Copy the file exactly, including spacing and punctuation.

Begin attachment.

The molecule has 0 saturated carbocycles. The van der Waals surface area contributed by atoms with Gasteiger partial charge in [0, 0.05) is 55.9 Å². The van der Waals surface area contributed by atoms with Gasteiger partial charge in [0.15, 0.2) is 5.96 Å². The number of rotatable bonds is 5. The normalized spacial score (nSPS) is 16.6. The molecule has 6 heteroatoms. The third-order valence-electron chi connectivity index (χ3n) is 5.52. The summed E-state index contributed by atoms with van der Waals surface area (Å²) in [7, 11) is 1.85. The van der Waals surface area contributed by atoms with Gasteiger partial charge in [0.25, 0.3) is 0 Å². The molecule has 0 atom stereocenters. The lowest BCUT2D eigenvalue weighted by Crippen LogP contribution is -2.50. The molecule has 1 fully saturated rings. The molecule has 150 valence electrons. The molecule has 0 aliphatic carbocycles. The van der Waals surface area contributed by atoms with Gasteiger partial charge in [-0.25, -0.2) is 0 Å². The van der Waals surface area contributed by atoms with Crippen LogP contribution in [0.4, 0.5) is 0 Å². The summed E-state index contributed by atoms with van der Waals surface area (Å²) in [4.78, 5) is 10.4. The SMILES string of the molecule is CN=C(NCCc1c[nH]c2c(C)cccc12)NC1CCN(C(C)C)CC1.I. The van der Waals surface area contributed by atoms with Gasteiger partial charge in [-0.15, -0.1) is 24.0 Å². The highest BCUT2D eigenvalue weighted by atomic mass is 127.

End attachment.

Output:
The molecule has 0 saturated carbocycles. The van der Waals surface area contributed by atoms with Gasteiger partial charge in [0, 0.05) is 55.9 Å². The van der Waals surface area contributed by atoms with Gasteiger partial charge in [0.15, 0.2) is 5.96 Å². The number of rotatable bonds is 5. The normalized spacial score (nSPS) is 16.6. The molecule has 6 heteroatoms. The third-order valence-electron chi connectivity index (χ3n) is 5.52. The summed E-state index contributed by atoms with van der Waals surface area (Å²) in [7, 11) is 1.85. The van der Waals surface area contributed by atoms with Gasteiger partial charge in [0.25, 0.3) is 0 Å². The molecule has 0 atom stereocenters. The lowest BCUT2D eigenvalue weighted by Crippen LogP contribution is -2.50. The molecule has 1 fully saturated rings. The molecule has 150 valence electrons. The molecule has 0 aliphatic carbocycles. The van der Waals surface area contributed by atoms with Gasteiger partial charge in [-0.25, -0.2) is 0 Å². The van der Waals surface area contributed by atoms with Crippen LogP contribution in [0.4, 0.5) is 0 Å². The summed E-state index contributed by atoms with van der Waals surface area (Å²) in [4.78, 5) is 10.4. The SMILES string of the molecule is CN=C(NCCc1c[nH]c2c(C)cccc12)NC1CCN(C(C)C)CC1.I. The van der Waals surface area contributed by atoms with Gasteiger partial charge in [-0.15, -0.1) is 24.0 Å². The highest BCUT2D eigenvalue weighted by atomic mass is 127.